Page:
Since the rights were situated within 50 kilometres of Peru’s national border with Ecuador, a supreme decree granting permission to hold the mining concessions had to be issued by the President of Peru and the Ministerial Council, under Article 71 of the Constitution.
But political and community forces were pushing against mining operations in the mostly agricultural area and earlier this month, the Ministry of Energy and Mines started working on a report aimed at overturning the 2020 decision.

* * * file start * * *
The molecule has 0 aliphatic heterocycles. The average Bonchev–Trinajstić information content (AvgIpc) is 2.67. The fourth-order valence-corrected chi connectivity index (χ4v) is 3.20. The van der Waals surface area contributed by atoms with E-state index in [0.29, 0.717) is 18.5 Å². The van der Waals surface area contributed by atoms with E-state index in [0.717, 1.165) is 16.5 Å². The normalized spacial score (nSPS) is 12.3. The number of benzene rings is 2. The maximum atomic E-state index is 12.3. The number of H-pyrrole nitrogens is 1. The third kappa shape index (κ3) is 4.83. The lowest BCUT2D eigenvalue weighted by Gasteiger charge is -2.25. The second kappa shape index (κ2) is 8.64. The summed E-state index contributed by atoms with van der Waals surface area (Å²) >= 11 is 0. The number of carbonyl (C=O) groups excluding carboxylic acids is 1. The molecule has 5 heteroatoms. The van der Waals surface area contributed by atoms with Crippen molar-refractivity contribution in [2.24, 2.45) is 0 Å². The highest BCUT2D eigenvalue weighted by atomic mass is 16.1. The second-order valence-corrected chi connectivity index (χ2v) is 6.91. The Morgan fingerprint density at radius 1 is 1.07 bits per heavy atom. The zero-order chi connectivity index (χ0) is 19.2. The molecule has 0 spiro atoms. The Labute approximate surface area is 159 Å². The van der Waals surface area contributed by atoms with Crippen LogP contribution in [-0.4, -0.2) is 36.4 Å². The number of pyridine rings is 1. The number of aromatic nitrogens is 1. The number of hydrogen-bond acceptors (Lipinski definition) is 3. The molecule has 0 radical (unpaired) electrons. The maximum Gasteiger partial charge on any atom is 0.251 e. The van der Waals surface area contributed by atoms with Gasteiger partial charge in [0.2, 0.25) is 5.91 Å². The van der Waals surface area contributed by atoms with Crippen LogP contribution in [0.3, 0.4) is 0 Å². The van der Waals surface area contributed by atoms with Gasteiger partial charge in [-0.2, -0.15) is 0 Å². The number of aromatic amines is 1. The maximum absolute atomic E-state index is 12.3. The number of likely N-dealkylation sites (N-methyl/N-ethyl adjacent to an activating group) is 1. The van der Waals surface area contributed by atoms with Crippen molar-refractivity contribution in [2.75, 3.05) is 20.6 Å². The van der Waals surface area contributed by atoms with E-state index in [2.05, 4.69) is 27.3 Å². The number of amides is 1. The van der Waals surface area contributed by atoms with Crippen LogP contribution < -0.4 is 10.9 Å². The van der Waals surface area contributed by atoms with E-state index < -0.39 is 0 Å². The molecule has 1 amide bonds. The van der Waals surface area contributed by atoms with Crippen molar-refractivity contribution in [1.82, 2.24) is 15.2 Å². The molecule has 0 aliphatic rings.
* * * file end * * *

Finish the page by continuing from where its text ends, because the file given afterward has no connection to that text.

Congresswoman Angelica Palomino, who was lobbying in favour of the new supreme decree, considered the decision a “victory” for the district, the region, and the country.
“We will no longer allow irresponsible mining to take over agriculture, even if this goes against individual interests,” Palomino, who hails from Piura, tweeted.
In response to this development, Tesoro Minerals issued a statement saying that the executive team is consulting with its Peruvian legal counsel and regulatory advisors “to consider appropriate actions and potential avenues of redress available to the company.”